- The communally managed forest of Nuevo Bécal in Mexico’s Campeche state has shown that forest management can improve both quality of life and the conservation of wild animals and their habitats.
- The community has dedicated 427 hectares (1,055 acres) of its land as a sanctuary for one of the most impressive birds of prey in the Americas: the king vulture.
- They’ve also set aside more than 99% of their territory as a voluntarily conserved area, the largest of its kind in Mexico.
For the ancient Mayans, the king vulture was an intermediary that crossed the skies, communicating with humans and the gods. Seeing it soar through the air today, with its wingspan of nearly 2 meters (6.5 feet), it’s easy to understand why the Mayans saw it as a special bird. But there’s more to it than its flight that makes the king vulture such a magnificent creature.
The razor-sharp power of its deep white eyes work together with its sense of smell to locate prey from high altitudes and long distances. Its head, a palette of reddish tones, has no feathers; this ensures there’s nothing to cling on for the bacteria inside the carrion that it feeds on. Standing 80 centimeters (31 inches) tall and weighing up to 14 kilograms (30 pounds), the king vulture (Sarcoramphus papa) it prevails over other scavenging birds without even having to start a fight. This is one of the many reasons why locals and scientists call it the “king.”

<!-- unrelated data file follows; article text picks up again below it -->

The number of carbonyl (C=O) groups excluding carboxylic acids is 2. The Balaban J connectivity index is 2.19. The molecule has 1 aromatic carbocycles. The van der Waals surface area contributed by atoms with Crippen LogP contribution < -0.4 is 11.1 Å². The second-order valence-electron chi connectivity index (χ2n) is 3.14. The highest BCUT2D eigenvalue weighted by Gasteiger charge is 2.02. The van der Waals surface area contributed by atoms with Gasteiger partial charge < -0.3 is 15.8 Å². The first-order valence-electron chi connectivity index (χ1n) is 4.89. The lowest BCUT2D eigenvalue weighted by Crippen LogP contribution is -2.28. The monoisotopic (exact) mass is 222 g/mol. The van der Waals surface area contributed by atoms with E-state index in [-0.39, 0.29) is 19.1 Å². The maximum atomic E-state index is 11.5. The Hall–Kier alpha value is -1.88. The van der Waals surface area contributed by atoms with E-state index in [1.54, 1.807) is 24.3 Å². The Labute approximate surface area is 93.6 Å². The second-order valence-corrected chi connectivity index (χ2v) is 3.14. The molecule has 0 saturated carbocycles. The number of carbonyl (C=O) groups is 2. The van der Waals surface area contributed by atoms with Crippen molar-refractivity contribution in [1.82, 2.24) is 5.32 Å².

The gray plumage around the bird’s neck forms such a compact circle that the Aztecs called it cozcacuauhtli, or “collared eagle.” Its elegant white feathers with black trim, reminiscent of a bishop’s vestments, led the Swedish naturalist Carl Linnaeus to give it the species name papa, Latin for bishop.
Despite the many ways to refer to it, the king vulture today represents something even more important to the community of Nuevo Bécal in the southeastern state of Campeche: the knowledge that forest management improves both quality of life for communities and the conservation of wild animals and their habitats.
“For us … the king vulture is an emblematic species which we are proud of having and we are committed to conserving through the economic activities that we promote,” says Lucio López, a forest engineer who leads the surveillance committee in Nuevo Bécal.
Nuevo Bécal is an ejido, a communally managed tract of land spanning 51,163 hectares (126,427 acres) of mountainous forest in the municipality of Calakmul. For more than a decade, the community here has been conserving 427 hectares (1,055 acres) as a sanctuary for the king vulture, a space where extractive activities like logging and hunting are banned. Even visits to the area are done with extreme care.